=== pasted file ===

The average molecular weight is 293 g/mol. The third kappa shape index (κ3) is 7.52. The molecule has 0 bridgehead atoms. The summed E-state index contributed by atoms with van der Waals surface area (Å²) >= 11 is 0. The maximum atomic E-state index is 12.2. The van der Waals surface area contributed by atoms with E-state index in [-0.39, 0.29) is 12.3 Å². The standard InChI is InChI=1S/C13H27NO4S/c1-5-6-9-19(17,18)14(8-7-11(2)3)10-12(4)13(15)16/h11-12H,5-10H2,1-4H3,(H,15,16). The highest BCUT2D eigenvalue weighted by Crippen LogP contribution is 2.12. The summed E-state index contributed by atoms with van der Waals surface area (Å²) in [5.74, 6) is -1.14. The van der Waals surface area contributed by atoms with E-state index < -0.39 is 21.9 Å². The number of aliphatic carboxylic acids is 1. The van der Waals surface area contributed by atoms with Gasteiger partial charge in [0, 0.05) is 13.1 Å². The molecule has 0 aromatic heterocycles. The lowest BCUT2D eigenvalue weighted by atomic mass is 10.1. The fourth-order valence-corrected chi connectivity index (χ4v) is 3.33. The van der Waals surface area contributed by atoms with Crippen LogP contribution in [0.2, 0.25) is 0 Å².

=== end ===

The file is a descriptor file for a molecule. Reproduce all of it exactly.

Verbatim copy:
The average molecular weight is 293 g/mol. The third kappa shape index (κ3) is 7.52. The molecule has 0 bridgehead atoms. The summed E-state index contributed by atoms with van der Waals surface area (Å²) >= 11 is 0. The maximum atomic E-state index is 12.2. The van der Waals surface area contributed by atoms with E-state index in [-0.39, 0.29) is 12.3 Å². The standard InChI is InChI=1S/C13H27NO4S/c1-5-6-9-19(17,18)14(8-7-11(2)3)10-12(4)13(15)16/h11-12H,5-10H2,1-4H3,(H,15,16). The highest BCUT2D eigenvalue weighted by Crippen LogP contribution is 2.12. The summed E-state index contributed by atoms with van der Waals surface area (Å²) in [5.74, 6) is -1.14. The van der Waals surface area contributed by atoms with E-state index < -0.39 is 21.9 Å². The number of aliphatic carboxylic acids is 1. The van der Waals surface area contributed by atoms with Gasteiger partial charge in [0, 0.05) is 13.1 Å². The molecule has 0 aromatic heterocycles. The lowest BCUT2D eigenvalue weighted by atomic mass is 10.1. The fourth-order valence-corrected chi connectivity index (χ4v) is 3.33. The van der Waals surface area contributed by atoms with Crippen LogP contribution in [0.2, 0.25) is 0 Å².